Thursday, April 5, 2018

The Didache and the Teacher-Disciple Relationship

As I have often said in my articles here, the modern concept of discipleship is lacking the same quality of the 1st century Jewish concept. It is not that modern Christians ignore the original understanding, but more that they have never really been taught. The early Christians, however, understood the Jewish approach and kept it intact. This is perhaps why we find that the Didache admonishes disciples as follows:

"My child, you shall remember, day and night, him who speaks the word of God to you, and shall honor him as the Lord, for where the Lord's nature is spoken of, He is present." - Didache 4:1

What does it mean to honor the teacher of God's word as the Lord? Does it mean we are to worship the teacher? Pray to him? Or does it mean we show him the same honor, respect and dignity we would show Jesus, because the teacher brings us the knowledge of the gospel?

The teacher-disciple relationship in 1st century Judaism was quite different from what we might expect. A rabbi generally never approached a potential disciple. Instead, the potential disciple would approach the rabbi and ask for his permission to follow him. If the rabbi felt the disciple was worthy of his time and had potential, he would permit him to follow him for a period of time, during which the rabbi would assess the disciple. If, at the end of this period, the rabbi felt the person lacked the necessary intellect, moral uprightness, etc., he would dismiss him from his presence. Rarely did common Jewish men ever get accepted as disciples. Fishermen would certainly have been among those who were commonly rejected (should they dare to even approach a rabbi), as they usually lacked the ongoing Torah education most of the teachers expected. If a man was accepted as a disciple, he would then be expected to conform to the image of his teacher. That is, he would speak as he spoke, teach what he taught, dress as he dressed, eat what he ate, sleep when he slept, etc. Why? Every facet of the teachers life and conduct were considered important to emulate as they were meticulously shaped around the Law. Thus the disciple would be assured of properly living the Torah day to day. And, when the time came, the disciple would become a teacher to others, who would show him the same respect they would have shown his rabbi. 

Jesus did something a bit different. Rather than wait for potential disciples to approach Him, he chose most of His twelve by going to them and telling them to "follow me" (Matthew 4:19). He  even chose those whom the great teachers of the time would have rejected out of hand. There were those who approached Him in the traditional manner, however. We have the story of John the Baptist, accompanied by his disciples, seeing Jesus walking by, declares to them, "Look, the Lamb of God!"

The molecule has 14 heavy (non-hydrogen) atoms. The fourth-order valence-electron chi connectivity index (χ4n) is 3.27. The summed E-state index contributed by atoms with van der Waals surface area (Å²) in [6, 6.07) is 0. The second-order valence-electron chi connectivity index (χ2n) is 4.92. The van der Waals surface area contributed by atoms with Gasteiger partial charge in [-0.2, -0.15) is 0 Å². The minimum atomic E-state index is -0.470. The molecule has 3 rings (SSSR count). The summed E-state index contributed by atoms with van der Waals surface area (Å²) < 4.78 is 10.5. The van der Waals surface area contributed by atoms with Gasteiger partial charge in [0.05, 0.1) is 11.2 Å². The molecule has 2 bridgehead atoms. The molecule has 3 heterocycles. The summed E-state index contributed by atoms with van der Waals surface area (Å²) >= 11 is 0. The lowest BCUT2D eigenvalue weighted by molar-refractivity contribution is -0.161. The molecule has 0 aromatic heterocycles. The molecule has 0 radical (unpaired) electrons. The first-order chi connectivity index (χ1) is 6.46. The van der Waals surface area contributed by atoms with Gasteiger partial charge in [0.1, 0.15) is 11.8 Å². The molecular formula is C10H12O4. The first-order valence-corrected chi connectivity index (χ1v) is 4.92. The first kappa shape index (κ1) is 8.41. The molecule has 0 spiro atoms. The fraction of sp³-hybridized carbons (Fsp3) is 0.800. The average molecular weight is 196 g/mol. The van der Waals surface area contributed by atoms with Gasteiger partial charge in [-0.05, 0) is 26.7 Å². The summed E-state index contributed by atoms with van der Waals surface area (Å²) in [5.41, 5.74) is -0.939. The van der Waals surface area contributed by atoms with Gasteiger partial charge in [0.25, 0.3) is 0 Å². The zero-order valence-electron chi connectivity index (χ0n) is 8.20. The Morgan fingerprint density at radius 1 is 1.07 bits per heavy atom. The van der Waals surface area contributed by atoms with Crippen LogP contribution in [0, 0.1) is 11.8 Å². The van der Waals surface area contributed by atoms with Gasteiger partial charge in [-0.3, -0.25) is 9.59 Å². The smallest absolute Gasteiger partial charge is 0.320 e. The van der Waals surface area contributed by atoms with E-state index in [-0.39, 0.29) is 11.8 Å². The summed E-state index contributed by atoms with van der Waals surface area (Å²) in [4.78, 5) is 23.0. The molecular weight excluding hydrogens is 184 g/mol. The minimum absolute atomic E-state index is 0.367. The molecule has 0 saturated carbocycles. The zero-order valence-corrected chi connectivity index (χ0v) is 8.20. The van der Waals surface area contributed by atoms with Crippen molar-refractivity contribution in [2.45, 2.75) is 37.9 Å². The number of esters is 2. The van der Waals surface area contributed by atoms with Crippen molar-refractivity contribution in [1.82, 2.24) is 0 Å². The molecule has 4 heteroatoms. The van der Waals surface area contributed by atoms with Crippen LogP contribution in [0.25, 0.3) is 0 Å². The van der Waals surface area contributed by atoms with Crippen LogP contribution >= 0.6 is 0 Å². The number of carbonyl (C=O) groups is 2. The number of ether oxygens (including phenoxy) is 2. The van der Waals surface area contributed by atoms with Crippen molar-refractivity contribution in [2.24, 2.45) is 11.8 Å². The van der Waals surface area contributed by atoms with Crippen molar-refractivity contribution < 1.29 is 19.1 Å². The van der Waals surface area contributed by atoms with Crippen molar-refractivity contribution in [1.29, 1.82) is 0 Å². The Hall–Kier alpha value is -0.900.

"When the two disciples heard him say this, they followed Jesus. Turning around, Jesus saw them following and asked, "What do you want?" 

They said, "Rabbi (which means Teacher), where are you staying?"

"Come," he replied, "and you will see."- John 1:36-39

These men were not simply curious to know what Jesus' house looked like, or to sit on His porch and drink lemonade. What is implied here, given the historical context, is that they were asking to be His disciples.

So how does this connect to the Didache and from there to us? Simple. The Didache is telling us that we are to follow this ancient Jewish custom of the Teacher-Disciple relationship. We should respect these teachers as they are emissaries (Heb. sh'liachim), of Jesus. Recall as well the words of Jesus and how they connect the dots on this issue for us.

"Whoever receives you, receives me, and whoever receives me receives Him who sent me."- Matthew 10:40

It is not that we are to worship the teacher of the gospel, but that we are to afford them the same respect we would Jesus, since they are His emissaries. To the extent that their lives and personal conduct reflect His teachings, we should imitate those things. Ultimately, we are all being conformed to the image of Jesus, and all imitating His attitudes and actions.

How much do you respect those who teach you the gospel in both word and deed? Do you show them the respect you would show the Lord, as the Didache admonishes, or do you take them for granted? Do you have a healthy Teacher-Disciple relationship? If not, why? I do not expect anyone to take my word for it on this issue, as it is of vast importance. I do, however, encourage my readers to pray about this issue and research it for yourself. I think you will find it is both the ancient Jewish custom, as well as that of the early church.

2 comments:

  1. Interesting. I have seen the "In the Dust of the Rabbi" series by Vandelaan, so I have a clear idea of what you are talking about. I would love to have one of my students do this. Praise for my insight and how well I teach doesn't do much for me if the person doesn't sit down to learn.

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  2. It is much more than praise of the person, but respecting that person as the representative of the Messiah. They bring knowledge of the Messiah, and teach in His place, as it were.

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